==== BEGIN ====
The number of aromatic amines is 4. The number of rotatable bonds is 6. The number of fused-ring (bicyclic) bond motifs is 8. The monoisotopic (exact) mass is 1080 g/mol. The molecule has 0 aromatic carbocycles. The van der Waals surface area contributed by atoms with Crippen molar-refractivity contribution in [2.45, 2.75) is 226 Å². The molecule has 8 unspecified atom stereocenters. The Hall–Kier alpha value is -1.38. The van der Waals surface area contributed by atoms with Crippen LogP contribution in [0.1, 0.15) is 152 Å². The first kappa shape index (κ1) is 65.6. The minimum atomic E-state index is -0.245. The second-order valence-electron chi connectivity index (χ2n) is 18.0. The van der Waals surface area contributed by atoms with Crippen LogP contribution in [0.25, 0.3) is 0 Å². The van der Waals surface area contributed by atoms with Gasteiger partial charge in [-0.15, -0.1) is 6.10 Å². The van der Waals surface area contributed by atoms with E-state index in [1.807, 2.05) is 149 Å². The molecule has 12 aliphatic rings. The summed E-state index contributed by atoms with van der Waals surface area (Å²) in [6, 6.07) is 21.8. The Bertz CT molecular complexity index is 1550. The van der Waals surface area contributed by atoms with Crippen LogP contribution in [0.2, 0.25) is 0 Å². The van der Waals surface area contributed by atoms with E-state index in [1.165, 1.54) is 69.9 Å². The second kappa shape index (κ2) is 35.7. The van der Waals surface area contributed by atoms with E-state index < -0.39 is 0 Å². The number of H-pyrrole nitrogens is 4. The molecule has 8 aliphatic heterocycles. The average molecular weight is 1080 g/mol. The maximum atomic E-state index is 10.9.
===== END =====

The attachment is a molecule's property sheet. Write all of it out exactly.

The number of aromatic amines is 4. The number of rotatable bonds is 6. The number of fused-ring (bicyclic) bond motifs is 8. The monoisotopic (exact) mass is 1080 g/mol. The molecule has 0 aromatic carbocycles. The van der Waals surface area contributed by atoms with Crippen molar-refractivity contribution in [2.45, 2.75) is 226 Å². The molecule has 8 unspecified atom stereocenters. The Hall–Kier alpha value is -1.38. The van der Waals surface area contributed by atoms with Crippen LogP contribution in [0.1, 0.15) is 152 Å². The first kappa shape index (κ1) is 65.6. The minimum atomic E-state index is -0.245. The second-order valence-electron chi connectivity index (χ2n) is 18.0. The van der Waals surface area contributed by atoms with Crippen LogP contribution in [0.25, 0.3) is 0 Å². The van der Waals surface area contributed by atoms with Gasteiger partial charge in [-0.15, -0.1) is 6.10 Å². The van der Waals surface area contributed by atoms with E-state index in [1.807, 2.05) is 149 Å². The molecule has 12 aliphatic rings. The summed E-state index contributed by atoms with van der Waals surface area (Å²) in [6, 6.07) is 21.8. The Bertz CT molecular complexity index is 1550. The van der Waals surface area contributed by atoms with Crippen LogP contribution in [0.2, 0.25) is 0 Å². The van der Waals surface area contributed by atoms with E-state index in [1.165, 1.54) is 69.9 Å². The second kappa shape index (κ2) is 35.7. The van der Waals surface area contributed by atoms with E-state index < -0.39 is 0 Å². The number of H-pyrrole nitrogens is 4. The molecule has 8 aliphatic heterocycles. The average molecular weight is 1080 g/mol. The maximum atomic E-state index is 10.9.